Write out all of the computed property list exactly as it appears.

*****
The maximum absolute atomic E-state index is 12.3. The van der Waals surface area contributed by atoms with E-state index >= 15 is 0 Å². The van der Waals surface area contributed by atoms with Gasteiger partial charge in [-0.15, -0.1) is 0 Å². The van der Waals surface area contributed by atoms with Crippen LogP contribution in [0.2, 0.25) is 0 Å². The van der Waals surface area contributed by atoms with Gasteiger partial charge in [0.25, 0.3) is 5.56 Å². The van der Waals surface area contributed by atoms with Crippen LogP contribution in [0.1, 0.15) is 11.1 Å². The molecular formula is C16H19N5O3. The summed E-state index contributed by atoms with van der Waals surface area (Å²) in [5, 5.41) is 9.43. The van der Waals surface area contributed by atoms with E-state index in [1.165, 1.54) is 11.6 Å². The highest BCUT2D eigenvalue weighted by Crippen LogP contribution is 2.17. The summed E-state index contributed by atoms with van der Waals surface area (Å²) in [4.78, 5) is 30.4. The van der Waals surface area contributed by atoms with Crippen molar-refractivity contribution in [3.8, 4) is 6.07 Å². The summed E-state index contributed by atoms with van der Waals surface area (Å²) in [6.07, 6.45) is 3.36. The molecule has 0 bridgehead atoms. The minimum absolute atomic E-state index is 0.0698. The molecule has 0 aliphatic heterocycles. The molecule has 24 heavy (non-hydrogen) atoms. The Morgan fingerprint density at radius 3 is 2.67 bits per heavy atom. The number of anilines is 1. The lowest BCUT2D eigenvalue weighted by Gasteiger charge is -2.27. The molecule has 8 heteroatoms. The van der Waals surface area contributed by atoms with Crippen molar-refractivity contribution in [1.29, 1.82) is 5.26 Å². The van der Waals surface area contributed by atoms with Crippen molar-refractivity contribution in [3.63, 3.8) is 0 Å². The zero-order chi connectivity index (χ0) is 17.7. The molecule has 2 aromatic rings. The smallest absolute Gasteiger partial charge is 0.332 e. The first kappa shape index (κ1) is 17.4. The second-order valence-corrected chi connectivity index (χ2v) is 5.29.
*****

The maximum absolute atomic E-state index is 12.3. The van der Waals surface area contributed by atoms with E-state index >= 15 is 0 Å². The van der Waals surface area contributed by atoms with Gasteiger partial charge in [-0.15, -0.1) is 0 Å². The van der Waals surface area contributed by atoms with Crippen LogP contribution in [0.2, 0.25) is 0 Å². The van der Waals surface area contributed by atoms with Gasteiger partial charge in [0.25, 0.3) is 5.56 Å². The van der Waals surface area contributed by atoms with Crippen LogP contribution in [0.1, 0.15) is 11.1 Å². The molecular formula is C16H19N5O3. The summed E-state index contributed by atoms with van der Waals surface area (Å²) in [5, 5.41) is 9.43. The van der Waals surface area contributed by atoms with E-state index in [1.165, 1.54) is 11.6 Å². The highest BCUT2D eigenvalue weighted by Crippen LogP contribution is 2.17. The summed E-state index contributed by atoms with van der Waals surface area (Å²) in [4.78, 5) is 30.4. The van der Waals surface area contributed by atoms with Crippen molar-refractivity contribution in [3.8, 4) is 6.07 Å². The summed E-state index contributed by atoms with van der Waals surface area (Å²) in [6.07, 6.45) is 3.36. The molecule has 0 bridgehead atoms. The minimum absolute atomic E-state index is 0.0698. The molecule has 0 aliphatic heterocycles. The molecule has 24 heavy (non-hydrogen) atoms. The Morgan fingerprint density at radius 3 is 2.67 bits per heavy atom. The number of anilines is 1. The lowest BCUT2D eigenvalue weighted by Gasteiger charge is -2.27. The molecule has 8 heteroatoms. The van der Waals surface area contributed by atoms with Crippen molar-refractivity contribution in [1.29, 1.82) is 5.26 Å². The van der Waals surface area contributed by atoms with Crippen molar-refractivity contribution in [3.63, 3.8) is 0 Å². The zero-order chi connectivity index (χ0) is 17.7. The molecule has 2 aromatic rings. The smallest absolute Gasteiger partial charge is 0.332 e. The first kappa shape index (κ1) is 17.4. The second-order valence-corrected chi connectivity index (χ2v) is 5.29.